Dominick Dunne seemed to live his entire adult life in the public eye, but in this biography Robert Hofler reveals a conflicted, enigmatic man who reinvented himself again and again. As a television and film producer in the 1950s1970s, hobnobbing with Humphrey Bogart and Natalie Wood, he found success and crushing failure in a pitiless Hollywood. As a Vanity Fair journalist covering the lives of the rich and powerful, he mesmerized readers with his detailed coverage of spectacular murder casesO.J. Simpson, the Menendez brothers, Michael Skakel, Phil Spector, and Claus von Bülow. He had his own television show, Dominick Dunne's Power, Privilege, and Justic. His five best-selling novels, including The Two Mrs. Grenvilles, People Like Us, and An Inconvenient Woman, were inspired by real lives and scandals. The brother of John Gregory Dunne and brother-in-law of Joan Didion, he was a friend and confidante of many literary luminaries. Dunne also had the ear of some of the world's most famous women, among them Princess Diana, Nancy Reagan, Liz Smith, Barbara Walters, and Elizabeth Taylor.
Dunne admitted to inventing himself, and it was that public persona he wrote about in his own memoir, The Way We Lived Then. Left out of that account, but brought to light here, were his intense rivalry with his brother John Gregory, the gay affairs and relationships he had throughout his marriage and beyond, and his fights with editors at Vanity Fair. Robert Hofler also reveals the painful rift in the family after the murder of Dominick's daughter, Dominiquecompounded by his coverage of her killer's trial, which launched his career as a reporter.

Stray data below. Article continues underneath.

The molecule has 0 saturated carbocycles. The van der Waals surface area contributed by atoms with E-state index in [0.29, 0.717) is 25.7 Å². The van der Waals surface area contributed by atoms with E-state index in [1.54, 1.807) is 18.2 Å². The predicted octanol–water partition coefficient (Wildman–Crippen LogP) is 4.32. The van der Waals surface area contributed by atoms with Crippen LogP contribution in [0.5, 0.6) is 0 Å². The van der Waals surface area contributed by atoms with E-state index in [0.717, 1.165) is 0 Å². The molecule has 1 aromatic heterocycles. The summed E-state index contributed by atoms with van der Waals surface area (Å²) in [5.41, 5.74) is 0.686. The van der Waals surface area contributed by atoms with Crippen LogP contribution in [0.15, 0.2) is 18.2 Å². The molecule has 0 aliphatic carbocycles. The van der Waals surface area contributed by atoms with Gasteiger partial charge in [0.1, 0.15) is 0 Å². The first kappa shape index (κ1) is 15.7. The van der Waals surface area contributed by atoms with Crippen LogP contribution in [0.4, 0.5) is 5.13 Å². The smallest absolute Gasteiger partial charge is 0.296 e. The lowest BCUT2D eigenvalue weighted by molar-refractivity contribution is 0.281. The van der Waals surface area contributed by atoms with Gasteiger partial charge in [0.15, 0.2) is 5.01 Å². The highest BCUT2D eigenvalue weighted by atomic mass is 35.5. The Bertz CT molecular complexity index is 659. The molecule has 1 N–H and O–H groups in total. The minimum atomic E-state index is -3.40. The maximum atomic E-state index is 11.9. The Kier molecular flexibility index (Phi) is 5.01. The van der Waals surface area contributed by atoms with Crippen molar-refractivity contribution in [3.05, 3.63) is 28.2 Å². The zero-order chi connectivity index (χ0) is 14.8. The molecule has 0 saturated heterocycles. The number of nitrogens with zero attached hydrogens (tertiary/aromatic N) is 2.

|Publisher:||University of Wisconsin Press|
|Product dimensions:||6.10(w) x 9.10(h) x 1.20(d)|
About the Author
Robert Hofler has been an entertainment editor for decades at several publications, including Life, Us, and Variety. He is the author of The Man Who Invented Rock Hudson and Party Animals, as well as Sexplosion: How a Generation of Pop Rebels Broke All the Taboos. The lead theater critic for TheWrap, Hofler lives in New York City.
Table of Contents
1 Father and Sondheim 2 Marriage and Puppets 3 Mengers and Disaster 4 Begelman and Purgatory 5 Capote and Suicide 6 Didions and Murder 7 Bloomingdales and Videotapes 8 Von Bülow and Comas 9 Novels and Payback 10 Kennedys and Cover-Ups 11 Menendez and Lies 12 O.J. and Parties 13 Princess Diana and Breakdowns 14 Skakels and Wills 15 Fuhrman and Libel 16 Apologies and Memoirs 17 Safra and Paranoia 18 Editors and E-mails 19 Spector and Sons 20 Clinics and Sondheim Acknowledgments Notes Bibliography Filmography Index